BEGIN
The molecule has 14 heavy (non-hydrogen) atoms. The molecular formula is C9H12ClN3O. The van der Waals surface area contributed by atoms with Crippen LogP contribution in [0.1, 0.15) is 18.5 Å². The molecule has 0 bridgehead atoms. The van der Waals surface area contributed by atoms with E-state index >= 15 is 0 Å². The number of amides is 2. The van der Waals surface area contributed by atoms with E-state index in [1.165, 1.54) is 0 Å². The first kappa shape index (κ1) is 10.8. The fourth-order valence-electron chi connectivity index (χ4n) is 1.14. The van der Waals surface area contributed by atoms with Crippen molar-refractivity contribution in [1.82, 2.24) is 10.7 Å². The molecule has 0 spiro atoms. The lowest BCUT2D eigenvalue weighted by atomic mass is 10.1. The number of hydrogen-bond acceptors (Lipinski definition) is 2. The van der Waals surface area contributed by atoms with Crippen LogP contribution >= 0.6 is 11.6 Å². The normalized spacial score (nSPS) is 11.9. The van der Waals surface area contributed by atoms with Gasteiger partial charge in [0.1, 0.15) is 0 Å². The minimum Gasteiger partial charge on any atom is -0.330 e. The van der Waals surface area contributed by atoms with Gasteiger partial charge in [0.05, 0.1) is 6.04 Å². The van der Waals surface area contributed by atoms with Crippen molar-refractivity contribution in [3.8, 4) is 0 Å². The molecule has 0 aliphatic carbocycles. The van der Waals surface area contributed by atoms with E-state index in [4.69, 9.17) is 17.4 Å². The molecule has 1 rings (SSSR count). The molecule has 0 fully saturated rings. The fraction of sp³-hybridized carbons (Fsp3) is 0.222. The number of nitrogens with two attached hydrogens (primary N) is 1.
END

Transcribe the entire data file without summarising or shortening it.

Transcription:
The molecule has 14 heavy (non-hydrogen) atoms. The molecular formula is C9H12ClN3O. The van der Waals surface area contributed by atoms with Crippen LogP contribution in [0.1, 0.15) is 18.5 Å². The molecule has 0 bridgehead atoms. The van der Waals surface area contributed by atoms with E-state index >= 15 is 0 Å². The number of amides is 2. The van der Waals surface area contributed by atoms with E-state index in [1.165, 1.54) is 0 Å². The first kappa shape index (κ1) is 10.8. The fourth-order valence-electron chi connectivity index (χ4n) is 1.14. The van der Waals surface area contributed by atoms with Crippen molar-refractivity contribution in [1.82, 2.24) is 10.7 Å². The molecule has 0 spiro atoms. The lowest BCUT2D eigenvalue weighted by atomic mass is 10.1. The number of hydrogen-bond acceptors (Lipinski definition) is 2. The van der Waals surface area contributed by atoms with Crippen LogP contribution >= 0.6 is 11.6 Å². The normalized spacial score (nSPS) is 11.9. The van der Waals surface area contributed by atoms with Gasteiger partial charge in [0.1, 0.15) is 0 Å². The minimum Gasteiger partial charge on any atom is -0.330 e. The van der Waals surface area contributed by atoms with Gasteiger partial charge in [0.05, 0.1) is 6.04 Å². The van der Waals surface area contributed by atoms with Crippen molar-refractivity contribution in [3.8, 4) is 0 Å². The molecule has 0 aliphatic carbocycles. The van der Waals surface area contributed by atoms with E-state index in [4.69, 9.17) is 17.4 Å². The molecule has 1 rings (SSSR count). The molecule has 0 fully saturated rings. The fraction of sp³-hybridized carbons (Fsp3) is 0.222. The number of nitrogens with two attached hydrogens (primary N) is 1.